XML is also used for communcation between sections of the program.

There are APIs (Application Programming Interfaces) to faclitate separate programs working directly with the core programs.  These are based on CORBA and are intended to be "version independent, scalable, durable and re-applicable. There's a whole bunch of stuff at  about how the whole project is structured.  It looks most impressive to me.

There are a bunch of mailing lists with browsable archives at: . Some fo these are for developers - people who write code for the project, rather than users.  But list is for users.  

In late August 2002, I downloaded OpenOffice for Windows, version 1.0.1 from . It was a 51 Meg download.  I also got the source . . . a 152 Meg gzip file!

Taming OOo Writer

Like MS Word, OOe Writer comes with all sorts of automatic rot which needs to be turned off.  The worst of these defaults is auto-completion of words as you type?   The horror!  Here are the basic things I did to make it civilised:

Tools > Autocorrect >
Word Completion - turn off Complete words and Collect suggestions
There is some stuff here on custom quotes I should look at later.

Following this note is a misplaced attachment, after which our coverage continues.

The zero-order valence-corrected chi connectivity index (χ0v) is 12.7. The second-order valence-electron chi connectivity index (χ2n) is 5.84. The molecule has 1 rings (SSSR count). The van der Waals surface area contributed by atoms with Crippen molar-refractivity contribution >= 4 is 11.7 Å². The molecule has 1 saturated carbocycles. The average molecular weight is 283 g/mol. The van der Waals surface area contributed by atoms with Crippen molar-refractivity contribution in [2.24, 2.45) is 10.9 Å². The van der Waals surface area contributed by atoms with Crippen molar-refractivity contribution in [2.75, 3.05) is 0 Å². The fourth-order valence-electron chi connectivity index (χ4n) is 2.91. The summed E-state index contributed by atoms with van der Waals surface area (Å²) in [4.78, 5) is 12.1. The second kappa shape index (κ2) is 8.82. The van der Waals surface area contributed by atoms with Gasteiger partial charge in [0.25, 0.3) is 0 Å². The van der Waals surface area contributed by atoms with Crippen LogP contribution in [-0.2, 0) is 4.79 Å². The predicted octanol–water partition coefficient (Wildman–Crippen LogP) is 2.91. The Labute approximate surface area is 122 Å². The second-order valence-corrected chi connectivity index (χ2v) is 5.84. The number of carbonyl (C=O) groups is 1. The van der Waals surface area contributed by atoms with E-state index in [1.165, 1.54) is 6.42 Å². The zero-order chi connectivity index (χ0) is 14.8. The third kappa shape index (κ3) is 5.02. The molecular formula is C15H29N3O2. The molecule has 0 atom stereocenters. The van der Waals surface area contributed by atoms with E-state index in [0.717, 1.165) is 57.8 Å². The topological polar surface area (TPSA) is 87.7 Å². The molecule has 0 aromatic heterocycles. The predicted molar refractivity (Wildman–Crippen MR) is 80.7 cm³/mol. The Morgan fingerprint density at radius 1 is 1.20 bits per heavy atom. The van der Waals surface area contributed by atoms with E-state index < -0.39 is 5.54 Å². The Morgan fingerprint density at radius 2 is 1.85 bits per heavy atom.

Options > Turn all this crap off!
Tools > Configure - many things I could alter about function keys, menus etc.

Tools > Options > > View
Turn On  Inactive menu items.

Load/Save > General > Auto-save every 10 minutes without Prompt to Save.

Language settings >
Languages > Engish Australian . . . but there is no spellchecker dictionary for this, so leave it as "English (USA) because that is the only one with a spellchecker dictionary.
Writing Aids > options for hyphenation.  Did I change some of these?
Text Document > (Some can be flagged for the current document only.)
Basic Fonts  I set them all to Times, except for headings which I set to Helvetica.  (I have the basic 14 - really 35 - Postscript fonts as Type 1 fonts on this Windows 2000 machine.)  The defaults were for "Thorndale" and "Albany" which are not fonts which exist on Windows 2000.  OOo does not seem to come with any fonts, but StarOffice probably does.
Print There are all sorts of options here which could be handy later.
There is no talking paperclip, Lord be praised - but there is a curious lightglobe help thing which appears and disappears at the lower right corner for reasons I have not yet discovered. This is the "Help Agent" and it's behavior is controlled in Tools > Options > > General.  Pressing Help there, and navigating to the same > General path in the help system, leads to an explanation.


OOe seems to have a sophisticated approach to fonts.  This is quite a challenge, because there are various font technologies, various requirements for printing and various approaches to screen display etc. many of which depend on the operating system.